The first four papers of the current issue discuss the research of RME by using design research approach. Susilahudin Putrawangsa (Mataram Islamic State University, Indonesia), Febrian (University of Maritim Raja Ali Haji, Indonesia), Uswatun Hasanah (University of Nahdlatul Ulama NTB, Indonesia) develop intervention of learning to promote students’ understanding of percentage. Their findings show that their design supports the students in developing their understanding of several fundamental ideas of percentage. Furthermore, the second paper entitled “Learning Trajectory of Algebraic Expression: Supporting Students’ Mathematical Representation Ability” written by Cut Khairunnisak, Rahmah Johar, Yuhasriati, Cut Morina Zubainur, Suhartati, and Putri Sasalia from Research Center of Realistic Mathematics Education, Universitas Syiah Kuala, Indonesia. In this paper, they evaluate the RME-based learning trajectory oriented to enhance students’ mathematical representation ability on algebraic expression. Their findings indicated that the designed RME-based learning trajectory (LT) oriented to support students’ mathematical representation ability in algebraic expression has been valid and could be implemented in the pilot experiment. On the other hand, the third paper design the learning trajectories in the topic of Quadrilateral applying the RME. This learning trajectory consist of four activities, i.e., origami shape, finding the properties, sulid (stacking sticks), and origami puzzle. From these activities, students can understand the concept of a quadrilateral smoothly. Lastly, Farida Nursyahidah and Irkham Ulil Albab examines a mathematics learning design on the area and volume of cylinders using ethnomathematics context carried by traditional cake mold assisted by GeoGebra. Students show excellent reasoning on how increasing cylindrical radius gives a more significant effect than increasing its height. The student also construes the design of the cylinder that provides the most considerable volume by expanding its base or radius.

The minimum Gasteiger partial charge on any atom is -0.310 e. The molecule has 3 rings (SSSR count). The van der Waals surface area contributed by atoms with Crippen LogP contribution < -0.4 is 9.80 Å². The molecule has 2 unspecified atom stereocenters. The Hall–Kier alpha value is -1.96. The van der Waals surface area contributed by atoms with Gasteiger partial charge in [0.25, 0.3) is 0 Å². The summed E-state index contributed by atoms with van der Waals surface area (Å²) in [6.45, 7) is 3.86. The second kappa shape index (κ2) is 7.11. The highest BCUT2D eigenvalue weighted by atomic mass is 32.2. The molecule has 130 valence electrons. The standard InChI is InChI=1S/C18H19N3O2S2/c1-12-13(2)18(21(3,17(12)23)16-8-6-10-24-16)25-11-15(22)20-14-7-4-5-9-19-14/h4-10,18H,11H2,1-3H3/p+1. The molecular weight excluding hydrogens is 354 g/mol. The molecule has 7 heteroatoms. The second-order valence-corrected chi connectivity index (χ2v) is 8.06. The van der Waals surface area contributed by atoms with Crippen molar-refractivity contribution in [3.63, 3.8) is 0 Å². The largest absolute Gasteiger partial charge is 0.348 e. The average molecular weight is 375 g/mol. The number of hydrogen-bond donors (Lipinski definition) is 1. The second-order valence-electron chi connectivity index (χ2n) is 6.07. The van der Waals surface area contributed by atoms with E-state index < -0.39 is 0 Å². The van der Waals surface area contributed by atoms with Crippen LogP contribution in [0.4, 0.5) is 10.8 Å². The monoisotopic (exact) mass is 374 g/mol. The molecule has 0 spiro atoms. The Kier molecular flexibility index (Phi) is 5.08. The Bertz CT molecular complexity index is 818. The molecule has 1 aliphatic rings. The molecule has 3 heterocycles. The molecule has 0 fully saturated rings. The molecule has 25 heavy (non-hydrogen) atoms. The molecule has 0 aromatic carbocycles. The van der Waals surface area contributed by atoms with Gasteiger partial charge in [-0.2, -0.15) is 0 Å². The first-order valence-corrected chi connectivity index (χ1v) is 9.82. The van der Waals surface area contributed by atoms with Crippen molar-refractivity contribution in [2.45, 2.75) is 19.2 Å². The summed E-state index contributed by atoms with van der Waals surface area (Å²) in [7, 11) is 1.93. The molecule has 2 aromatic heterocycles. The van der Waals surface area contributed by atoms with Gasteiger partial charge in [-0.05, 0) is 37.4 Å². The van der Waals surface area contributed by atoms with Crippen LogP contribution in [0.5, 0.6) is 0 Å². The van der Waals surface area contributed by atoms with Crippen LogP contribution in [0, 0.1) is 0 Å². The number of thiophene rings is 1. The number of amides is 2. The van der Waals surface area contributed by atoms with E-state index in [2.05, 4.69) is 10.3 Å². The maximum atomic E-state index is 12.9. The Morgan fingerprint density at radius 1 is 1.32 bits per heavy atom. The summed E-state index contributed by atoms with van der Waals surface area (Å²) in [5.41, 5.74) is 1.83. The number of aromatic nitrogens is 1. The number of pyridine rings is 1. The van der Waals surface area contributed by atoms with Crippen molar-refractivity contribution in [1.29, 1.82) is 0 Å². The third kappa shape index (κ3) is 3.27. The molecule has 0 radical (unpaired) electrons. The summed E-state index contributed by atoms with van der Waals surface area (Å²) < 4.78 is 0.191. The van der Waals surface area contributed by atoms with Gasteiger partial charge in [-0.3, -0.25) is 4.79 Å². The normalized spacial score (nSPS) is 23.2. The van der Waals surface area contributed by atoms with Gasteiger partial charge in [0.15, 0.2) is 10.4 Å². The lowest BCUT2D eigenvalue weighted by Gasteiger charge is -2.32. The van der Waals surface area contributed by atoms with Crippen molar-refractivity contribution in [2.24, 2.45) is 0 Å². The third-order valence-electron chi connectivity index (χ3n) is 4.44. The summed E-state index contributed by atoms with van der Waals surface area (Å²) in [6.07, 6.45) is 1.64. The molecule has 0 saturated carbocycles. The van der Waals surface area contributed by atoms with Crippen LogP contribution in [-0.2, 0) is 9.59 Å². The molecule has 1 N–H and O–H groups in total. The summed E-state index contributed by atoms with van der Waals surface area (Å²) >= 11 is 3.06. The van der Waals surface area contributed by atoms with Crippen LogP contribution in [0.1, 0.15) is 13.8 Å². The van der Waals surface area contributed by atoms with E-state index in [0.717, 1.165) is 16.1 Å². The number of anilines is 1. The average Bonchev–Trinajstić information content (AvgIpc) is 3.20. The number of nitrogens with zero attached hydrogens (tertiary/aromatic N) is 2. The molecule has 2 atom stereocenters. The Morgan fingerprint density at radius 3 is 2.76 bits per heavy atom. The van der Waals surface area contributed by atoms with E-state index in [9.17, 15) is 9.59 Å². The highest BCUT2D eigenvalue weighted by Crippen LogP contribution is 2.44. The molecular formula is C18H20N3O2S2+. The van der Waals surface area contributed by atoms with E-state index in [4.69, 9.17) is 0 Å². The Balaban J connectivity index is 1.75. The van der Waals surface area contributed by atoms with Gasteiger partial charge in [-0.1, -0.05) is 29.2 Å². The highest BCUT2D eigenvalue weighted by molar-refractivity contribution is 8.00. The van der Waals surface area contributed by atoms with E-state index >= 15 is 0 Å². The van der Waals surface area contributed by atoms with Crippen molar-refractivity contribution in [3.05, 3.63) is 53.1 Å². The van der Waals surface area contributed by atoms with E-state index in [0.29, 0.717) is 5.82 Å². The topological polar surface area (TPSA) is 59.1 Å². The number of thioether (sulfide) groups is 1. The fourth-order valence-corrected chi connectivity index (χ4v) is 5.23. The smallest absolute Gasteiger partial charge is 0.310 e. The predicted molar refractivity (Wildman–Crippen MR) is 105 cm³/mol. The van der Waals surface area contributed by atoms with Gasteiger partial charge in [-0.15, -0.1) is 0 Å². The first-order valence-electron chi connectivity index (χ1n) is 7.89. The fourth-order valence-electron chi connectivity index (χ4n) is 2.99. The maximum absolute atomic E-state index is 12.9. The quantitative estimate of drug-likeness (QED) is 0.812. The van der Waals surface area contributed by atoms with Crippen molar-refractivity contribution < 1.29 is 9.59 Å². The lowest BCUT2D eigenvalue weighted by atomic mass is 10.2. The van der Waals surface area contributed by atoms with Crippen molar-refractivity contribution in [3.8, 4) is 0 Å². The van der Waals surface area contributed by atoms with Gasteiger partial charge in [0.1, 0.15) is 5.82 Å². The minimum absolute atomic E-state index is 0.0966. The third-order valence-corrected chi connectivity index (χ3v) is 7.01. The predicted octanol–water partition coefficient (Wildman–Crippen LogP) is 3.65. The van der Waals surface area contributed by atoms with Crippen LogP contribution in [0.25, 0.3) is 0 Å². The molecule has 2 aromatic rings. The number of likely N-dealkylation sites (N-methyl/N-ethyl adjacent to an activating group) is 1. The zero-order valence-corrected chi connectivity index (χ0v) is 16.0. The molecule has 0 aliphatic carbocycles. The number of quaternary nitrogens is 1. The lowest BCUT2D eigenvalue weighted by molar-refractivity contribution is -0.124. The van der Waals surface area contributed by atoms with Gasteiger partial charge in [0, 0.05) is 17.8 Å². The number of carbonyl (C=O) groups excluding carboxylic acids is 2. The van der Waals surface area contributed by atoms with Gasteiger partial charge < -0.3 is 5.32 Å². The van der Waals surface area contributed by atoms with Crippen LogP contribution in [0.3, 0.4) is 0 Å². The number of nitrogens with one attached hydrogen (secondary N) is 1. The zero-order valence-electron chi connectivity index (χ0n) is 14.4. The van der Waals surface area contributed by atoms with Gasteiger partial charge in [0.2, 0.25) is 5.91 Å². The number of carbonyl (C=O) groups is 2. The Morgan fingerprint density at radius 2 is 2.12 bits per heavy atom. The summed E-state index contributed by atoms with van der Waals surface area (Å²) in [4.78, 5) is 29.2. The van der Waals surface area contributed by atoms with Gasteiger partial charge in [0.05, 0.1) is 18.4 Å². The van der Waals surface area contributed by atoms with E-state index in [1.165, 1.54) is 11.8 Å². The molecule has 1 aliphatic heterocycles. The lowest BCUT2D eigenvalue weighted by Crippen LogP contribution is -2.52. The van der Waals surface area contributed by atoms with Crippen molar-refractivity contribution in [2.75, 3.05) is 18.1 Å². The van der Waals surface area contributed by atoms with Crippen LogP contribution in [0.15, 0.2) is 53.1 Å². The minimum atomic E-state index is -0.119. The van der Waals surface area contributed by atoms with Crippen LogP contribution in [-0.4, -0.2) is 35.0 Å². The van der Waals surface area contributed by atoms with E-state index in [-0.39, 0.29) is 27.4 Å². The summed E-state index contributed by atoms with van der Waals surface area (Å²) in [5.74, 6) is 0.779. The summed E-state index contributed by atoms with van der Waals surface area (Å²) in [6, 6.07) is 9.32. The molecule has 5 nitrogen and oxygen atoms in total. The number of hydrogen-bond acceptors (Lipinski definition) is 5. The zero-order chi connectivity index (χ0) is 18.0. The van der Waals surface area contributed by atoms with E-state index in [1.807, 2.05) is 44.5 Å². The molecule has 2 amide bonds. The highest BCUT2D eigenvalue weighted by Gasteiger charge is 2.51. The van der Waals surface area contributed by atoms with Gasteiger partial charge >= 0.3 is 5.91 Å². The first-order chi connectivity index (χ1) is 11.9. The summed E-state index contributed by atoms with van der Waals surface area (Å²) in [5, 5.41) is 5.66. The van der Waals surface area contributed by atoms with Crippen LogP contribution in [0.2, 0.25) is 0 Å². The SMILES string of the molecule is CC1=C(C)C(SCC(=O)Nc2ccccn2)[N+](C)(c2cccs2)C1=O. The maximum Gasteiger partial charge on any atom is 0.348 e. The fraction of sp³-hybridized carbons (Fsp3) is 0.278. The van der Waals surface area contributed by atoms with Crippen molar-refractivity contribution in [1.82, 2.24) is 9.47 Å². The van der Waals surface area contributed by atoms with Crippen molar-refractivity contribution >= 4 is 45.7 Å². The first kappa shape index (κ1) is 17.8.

The next four paper present the RME research by using qualitative research approach. The fifth manuscript entitled “Students’ Ability to Solve Mathematical Problems in The Context of Environmental Issues” is presented by Jeinne Mumu, Vera Sabariah, Benidiktus Tanujaya, Roni Bawole, Hugo Warami, and Harina Orpa Lefina Monim from Universitas Papua, Manokwari, Indonesia, and Rully Charitas Indra Prahmana from Universitas Ahmad Dahlan, Yogyakarta, Indonesia. In their article, the environmental topics as a global issue used as a context in teaching mathematics. This paper describes students’ mathematical abilities in solving problems related to environmental issues and determines students’ knowledge and responses to the environment. Next, the paper entitled, “Realistic Mathematics Learning on Students’ Ways of Thinking”, is written by Resy Nirawati, Darhim, Siti Fatimah, and Dadang Juandi from Universitas Pendidikan Indonesia and STKIP Singkawang. This paper explores the students’ thinking in solving geometry problems in schools that applied realistic mathematics learning was described in high-ability students, the mental acts displayed were interpreting, problem-solving and inferring. On the other hand, I Putu Ade Andre Payadnya, I Ketut Suwija, and Kadek Adi Wibawa from Universitas Mahasaraswati Denpasar analyze the students’ abilities in solving realistic mathematics problems using “What-If”-Ethnomathematics Instruments with content focused on plane and space materials. Their research shows us the students’ abilities in solving realistic ethnomathematics problems using “What-If”-Ethnomathematics Instruments” are still lacking which include: errors in understanding the problems, errors in representation, errors in reasoning, errors in answering “What-If” Questions. Lastly, the eighth paper entitled Pedagogical Content Knowledge of Teachers in Teaching Decimals through Realistic Mathematics Education written by Rahmah Johar, Fitriadi, Cut Morina Zubainur, M. Ikhsan, Tuti Zubaidah from Universitas Syiah Kuala and SMK 1 Al Mubarkeya. This qualitative study involved two teachers teaching fourth grade at the school partner of PRP-PMRI, Aceh Province, Indonesia. Their paper showed that teachers’ PCK in teaching focused more on the reality principle, activity principle, interactivity principle, and guidance principle of RME.